every word (lexical unit) has . . . something that is individual, that makes it different from any other word. And it is just the lexical meaning which is the most outstanding individual property of the word. (Zgusta, 1971:67)
The lexical meaning of a word or lexical unit may be thought of as the specific value it has in a particular linguistic system and the ‘personality’ it acquires through usage within that system. It is rarely possible to analyse a word, pattern, or structure into distinct components of meaning; the way in which language works is much too complex to allow that. Nevertheless, it is sometimes useful to play down the complexities of language temporarily in order both to appreciate them and to be able to handle them better in the long run. With this aim in mind, we will now briefly discuss a model for analysing the components of lexical meaning. This model is largely derived from Cruse (1986), but the description of register (2.2.3 below) also draws on Halliday (1978). For alternative models of lexical meaning see Zgusta (1971: Chapter 1) and Leech (1974: Chapter 2). According to Cruse, we can distinguish four main types of meaning in words and utterances (utterances being stretches of written or spoken text): propositional meaning, expressive meaning, presupposed meaning, and evoked meaning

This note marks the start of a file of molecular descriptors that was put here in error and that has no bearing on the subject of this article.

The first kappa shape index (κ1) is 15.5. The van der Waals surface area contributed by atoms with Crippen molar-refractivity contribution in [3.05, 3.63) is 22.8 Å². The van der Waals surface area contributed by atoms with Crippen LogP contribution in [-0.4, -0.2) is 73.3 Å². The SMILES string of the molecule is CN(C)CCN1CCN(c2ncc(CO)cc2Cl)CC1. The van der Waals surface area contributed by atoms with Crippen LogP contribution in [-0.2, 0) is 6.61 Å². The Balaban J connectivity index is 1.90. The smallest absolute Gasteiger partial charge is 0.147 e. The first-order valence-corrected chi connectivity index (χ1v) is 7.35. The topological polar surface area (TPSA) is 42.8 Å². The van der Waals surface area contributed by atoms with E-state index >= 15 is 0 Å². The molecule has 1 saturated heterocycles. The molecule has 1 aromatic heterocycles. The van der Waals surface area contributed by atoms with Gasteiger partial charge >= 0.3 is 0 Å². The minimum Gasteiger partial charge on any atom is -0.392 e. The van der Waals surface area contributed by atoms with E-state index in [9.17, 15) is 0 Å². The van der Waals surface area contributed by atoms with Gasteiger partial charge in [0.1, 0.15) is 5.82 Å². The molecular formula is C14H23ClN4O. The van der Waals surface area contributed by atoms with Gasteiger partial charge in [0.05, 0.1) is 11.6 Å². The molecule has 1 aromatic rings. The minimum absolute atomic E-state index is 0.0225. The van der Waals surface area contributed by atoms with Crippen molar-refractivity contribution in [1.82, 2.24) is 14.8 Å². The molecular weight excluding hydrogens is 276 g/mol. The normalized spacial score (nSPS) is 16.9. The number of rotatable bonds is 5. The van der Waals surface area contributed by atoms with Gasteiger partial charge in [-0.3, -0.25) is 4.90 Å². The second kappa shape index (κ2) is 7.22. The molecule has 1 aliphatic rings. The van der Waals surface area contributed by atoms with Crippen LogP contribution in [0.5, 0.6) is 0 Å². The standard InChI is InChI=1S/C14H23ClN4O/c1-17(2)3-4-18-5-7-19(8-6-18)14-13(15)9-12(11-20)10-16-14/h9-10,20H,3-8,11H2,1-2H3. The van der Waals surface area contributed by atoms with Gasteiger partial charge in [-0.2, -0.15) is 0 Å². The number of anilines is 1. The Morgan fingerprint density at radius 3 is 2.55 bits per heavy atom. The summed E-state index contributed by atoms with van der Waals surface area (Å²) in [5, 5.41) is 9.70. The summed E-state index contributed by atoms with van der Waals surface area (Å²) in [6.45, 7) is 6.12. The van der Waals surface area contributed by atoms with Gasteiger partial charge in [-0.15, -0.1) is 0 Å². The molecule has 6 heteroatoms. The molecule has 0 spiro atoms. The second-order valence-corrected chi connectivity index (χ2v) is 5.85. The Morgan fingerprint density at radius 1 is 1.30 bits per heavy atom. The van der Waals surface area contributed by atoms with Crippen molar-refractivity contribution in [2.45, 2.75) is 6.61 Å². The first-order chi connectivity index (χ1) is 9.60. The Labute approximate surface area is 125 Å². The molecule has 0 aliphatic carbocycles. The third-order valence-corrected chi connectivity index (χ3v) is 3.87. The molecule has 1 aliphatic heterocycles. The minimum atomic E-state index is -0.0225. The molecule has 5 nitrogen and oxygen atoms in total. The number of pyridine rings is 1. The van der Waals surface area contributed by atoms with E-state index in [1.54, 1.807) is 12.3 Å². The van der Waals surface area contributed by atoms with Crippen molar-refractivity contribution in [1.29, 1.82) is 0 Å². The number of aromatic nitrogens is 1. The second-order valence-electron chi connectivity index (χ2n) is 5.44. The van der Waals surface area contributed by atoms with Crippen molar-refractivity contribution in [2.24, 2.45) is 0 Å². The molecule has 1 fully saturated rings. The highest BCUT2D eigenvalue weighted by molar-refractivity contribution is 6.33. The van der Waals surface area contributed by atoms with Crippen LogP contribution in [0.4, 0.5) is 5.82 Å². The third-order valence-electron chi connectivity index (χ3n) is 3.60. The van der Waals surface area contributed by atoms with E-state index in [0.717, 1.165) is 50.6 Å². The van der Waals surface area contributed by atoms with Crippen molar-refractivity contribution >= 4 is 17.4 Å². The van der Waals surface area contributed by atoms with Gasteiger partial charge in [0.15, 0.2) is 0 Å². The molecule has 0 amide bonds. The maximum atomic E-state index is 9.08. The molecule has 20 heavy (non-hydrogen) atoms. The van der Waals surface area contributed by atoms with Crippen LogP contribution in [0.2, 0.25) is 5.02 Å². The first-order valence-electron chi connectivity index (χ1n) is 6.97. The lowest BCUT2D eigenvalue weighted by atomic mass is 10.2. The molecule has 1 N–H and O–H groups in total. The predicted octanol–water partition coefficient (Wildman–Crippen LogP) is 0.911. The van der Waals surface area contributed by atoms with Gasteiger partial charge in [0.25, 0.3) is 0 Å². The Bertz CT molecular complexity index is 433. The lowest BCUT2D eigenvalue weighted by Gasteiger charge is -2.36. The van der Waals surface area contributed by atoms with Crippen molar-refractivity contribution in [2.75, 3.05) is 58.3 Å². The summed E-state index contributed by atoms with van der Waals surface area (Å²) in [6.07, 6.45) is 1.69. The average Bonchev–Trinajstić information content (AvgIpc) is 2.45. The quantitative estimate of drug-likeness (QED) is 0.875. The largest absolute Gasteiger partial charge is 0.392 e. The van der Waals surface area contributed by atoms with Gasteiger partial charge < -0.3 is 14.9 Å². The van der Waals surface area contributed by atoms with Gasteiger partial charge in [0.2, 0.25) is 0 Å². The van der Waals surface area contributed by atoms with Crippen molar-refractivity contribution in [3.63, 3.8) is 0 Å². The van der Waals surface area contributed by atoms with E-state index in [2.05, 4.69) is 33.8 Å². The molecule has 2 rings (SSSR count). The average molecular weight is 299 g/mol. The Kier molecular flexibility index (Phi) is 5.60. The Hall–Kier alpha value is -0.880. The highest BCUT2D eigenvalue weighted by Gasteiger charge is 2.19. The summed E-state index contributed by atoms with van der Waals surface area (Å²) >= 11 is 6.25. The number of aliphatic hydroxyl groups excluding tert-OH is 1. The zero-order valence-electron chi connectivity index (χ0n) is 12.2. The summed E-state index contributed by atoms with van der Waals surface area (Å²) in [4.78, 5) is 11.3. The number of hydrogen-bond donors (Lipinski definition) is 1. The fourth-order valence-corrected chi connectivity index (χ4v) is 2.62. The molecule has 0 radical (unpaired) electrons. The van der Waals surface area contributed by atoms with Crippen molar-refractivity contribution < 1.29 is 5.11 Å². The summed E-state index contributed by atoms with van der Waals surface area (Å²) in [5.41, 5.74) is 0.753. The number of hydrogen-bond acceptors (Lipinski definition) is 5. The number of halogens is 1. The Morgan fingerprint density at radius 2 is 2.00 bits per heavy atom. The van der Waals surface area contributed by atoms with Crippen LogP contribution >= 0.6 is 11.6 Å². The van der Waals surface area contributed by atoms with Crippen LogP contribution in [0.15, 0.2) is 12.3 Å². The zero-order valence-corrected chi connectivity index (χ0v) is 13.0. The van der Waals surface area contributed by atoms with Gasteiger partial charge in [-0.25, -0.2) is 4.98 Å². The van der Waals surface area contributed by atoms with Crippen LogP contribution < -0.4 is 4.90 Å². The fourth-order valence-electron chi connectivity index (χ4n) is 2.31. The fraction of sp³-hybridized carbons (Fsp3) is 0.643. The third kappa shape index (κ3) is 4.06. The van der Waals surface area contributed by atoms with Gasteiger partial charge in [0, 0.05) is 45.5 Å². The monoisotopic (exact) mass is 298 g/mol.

Mona Baker (1992) In Other Words: A Coursebook on Translation, Routledge: London and New York, pp. 12-13.